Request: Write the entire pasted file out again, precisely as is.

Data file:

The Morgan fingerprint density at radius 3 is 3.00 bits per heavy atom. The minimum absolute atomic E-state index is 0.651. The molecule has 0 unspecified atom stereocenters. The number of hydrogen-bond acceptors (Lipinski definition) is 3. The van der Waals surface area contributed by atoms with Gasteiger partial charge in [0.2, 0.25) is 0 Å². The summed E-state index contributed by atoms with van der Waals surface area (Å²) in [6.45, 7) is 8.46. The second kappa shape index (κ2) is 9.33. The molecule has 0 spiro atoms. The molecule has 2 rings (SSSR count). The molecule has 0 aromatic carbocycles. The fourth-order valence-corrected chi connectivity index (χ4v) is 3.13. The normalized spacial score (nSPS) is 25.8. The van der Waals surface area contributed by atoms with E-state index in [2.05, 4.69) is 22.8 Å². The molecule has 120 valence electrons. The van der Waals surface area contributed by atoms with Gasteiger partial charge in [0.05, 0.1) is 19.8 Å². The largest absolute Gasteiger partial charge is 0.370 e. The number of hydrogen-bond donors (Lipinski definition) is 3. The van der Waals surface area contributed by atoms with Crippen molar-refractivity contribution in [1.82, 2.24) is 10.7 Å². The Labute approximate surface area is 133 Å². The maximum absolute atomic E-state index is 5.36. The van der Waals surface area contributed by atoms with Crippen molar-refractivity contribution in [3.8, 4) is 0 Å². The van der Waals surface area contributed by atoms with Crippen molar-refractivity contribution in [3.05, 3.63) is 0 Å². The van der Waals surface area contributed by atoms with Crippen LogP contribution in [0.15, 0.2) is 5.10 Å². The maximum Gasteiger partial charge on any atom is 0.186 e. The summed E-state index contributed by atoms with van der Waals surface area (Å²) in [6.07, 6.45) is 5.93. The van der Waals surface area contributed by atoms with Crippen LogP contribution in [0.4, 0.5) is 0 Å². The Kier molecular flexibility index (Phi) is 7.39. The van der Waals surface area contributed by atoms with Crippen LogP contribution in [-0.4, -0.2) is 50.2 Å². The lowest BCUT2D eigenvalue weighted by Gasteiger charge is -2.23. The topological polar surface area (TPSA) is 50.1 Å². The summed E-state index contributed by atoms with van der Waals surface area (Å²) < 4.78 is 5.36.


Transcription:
The Morgan fingerprint density at radius 3 is 3.00 bits per heavy atom. The minimum absolute atomic E-state index is 0.651. The molecule has 0 unspecified atom stereocenters. The number of hydrogen-bond acceptors (Lipinski definition) is 3. The van der Waals surface area contributed by atoms with Gasteiger partial charge in [0.2, 0.25) is 0 Å². The summed E-state index contributed by atoms with van der Waals surface area (Å²) in [6.45, 7) is 8.46. The second kappa shape index (κ2) is 9.33. The molecule has 0 spiro atoms. The molecule has 2 rings (SSSR count). The molecule has 0 aromatic carbocycles. The fourth-order valence-corrected chi connectivity index (χ4v) is 3.13. The normalized spacial score (nSPS) is 25.8. The van der Waals surface area contributed by atoms with E-state index in [2.05, 4.69) is 22.8 Å². The molecule has 120 valence electrons. The van der Waals surface area contributed by atoms with Gasteiger partial charge in [0.05, 0.1) is 19.8 Å². The largest absolute Gasteiger partial charge is 0.370 e. The number of hydrogen-bond donors (Lipinski definition) is 3. The van der Waals surface area contributed by atoms with Crippen molar-refractivity contribution in [1.82, 2.24) is 10.7 Å². The Labute approximate surface area is 133 Å². The maximum absolute atomic E-state index is 5.36. The van der Waals surface area contributed by atoms with Crippen molar-refractivity contribution in [3.8, 4) is 0 Å². The van der Waals surface area contributed by atoms with Crippen molar-refractivity contribution in [3.05, 3.63) is 0 Å². The van der Waals surface area contributed by atoms with Crippen LogP contribution in [0.15, 0.2) is 5.10 Å². The maximum Gasteiger partial charge on any atom is 0.186 e. The summed E-state index contributed by atoms with van der Waals surface area (Å²) in [6.07, 6.45) is 5.93. The van der Waals surface area contributed by atoms with Crippen LogP contribution in [0.4, 0.5) is 0 Å². The Kier molecular flexibility index (Phi) is 7.39. The van der Waals surface area contributed by atoms with Crippen LogP contribution in [-0.4, -0.2) is 50.2 Å². The lowest BCUT2D eigenvalue weighted by Gasteiger charge is -2.23. The topological polar surface area (TPSA) is 50.1 Å². The summed E-state index contributed by atoms with van der Waals surface area (Å²) < 4.78 is 5.36.